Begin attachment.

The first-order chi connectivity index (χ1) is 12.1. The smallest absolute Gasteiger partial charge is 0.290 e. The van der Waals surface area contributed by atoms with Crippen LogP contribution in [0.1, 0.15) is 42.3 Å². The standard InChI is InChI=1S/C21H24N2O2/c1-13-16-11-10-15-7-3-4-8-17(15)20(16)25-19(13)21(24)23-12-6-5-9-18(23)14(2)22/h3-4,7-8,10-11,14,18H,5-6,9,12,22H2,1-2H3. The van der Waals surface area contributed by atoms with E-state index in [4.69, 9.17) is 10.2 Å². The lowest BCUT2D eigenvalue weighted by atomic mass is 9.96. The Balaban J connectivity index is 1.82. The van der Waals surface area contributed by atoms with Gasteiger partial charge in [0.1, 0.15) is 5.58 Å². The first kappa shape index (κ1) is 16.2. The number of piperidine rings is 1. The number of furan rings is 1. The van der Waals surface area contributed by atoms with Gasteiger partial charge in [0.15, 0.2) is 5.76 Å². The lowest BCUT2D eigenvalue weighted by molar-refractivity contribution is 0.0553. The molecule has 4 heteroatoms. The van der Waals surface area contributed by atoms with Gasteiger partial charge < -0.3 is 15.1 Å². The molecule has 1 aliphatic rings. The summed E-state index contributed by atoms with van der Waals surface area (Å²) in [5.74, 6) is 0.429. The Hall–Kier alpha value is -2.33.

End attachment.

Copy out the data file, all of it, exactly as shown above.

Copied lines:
The first-order chi connectivity index (χ1) is 12.1. The smallest absolute Gasteiger partial charge is 0.290 e. The van der Waals surface area contributed by atoms with Crippen LogP contribution in [0.1, 0.15) is 42.3 Å². The standard InChI is InChI=1S/C21H24N2O2/c1-13-16-11-10-15-7-3-4-8-17(15)20(16)25-19(13)21(24)23-12-6-5-9-18(23)14(2)22/h3-4,7-8,10-11,14,18H,5-6,9,12,22H2,1-2H3. The van der Waals surface area contributed by atoms with E-state index in [4.69, 9.17) is 10.2 Å². The lowest BCUT2D eigenvalue weighted by atomic mass is 9.96. The Balaban J connectivity index is 1.82. The van der Waals surface area contributed by atoms with Gasteiger partial charge in [0.1, 0.15) is 5.58 Å². The first kappa shape index (κ1) is 16.2. The number of piperidine rings is 1. The number of furan rings is 1. The van der Waals surface area contributed by atoms with Gasteiger partial charge in [0.15, 0.2) is 5.76 Å². The lowest BCUT2D eigenvalue weighted by molar-refractivity contribution is 0.0553. The molecule has 4 heteroatoms. The van der Waals surface area contributed by atoms with Gasteiger partial charge < -0.3 is 15.1 Å². The molecule has 1 aliphatic rings. The summed E-state index contributed by atoms with van der Waals surface area (Å²) in [5.74, 6) is 0.429. The Hall–Kier alpha value is -2.33.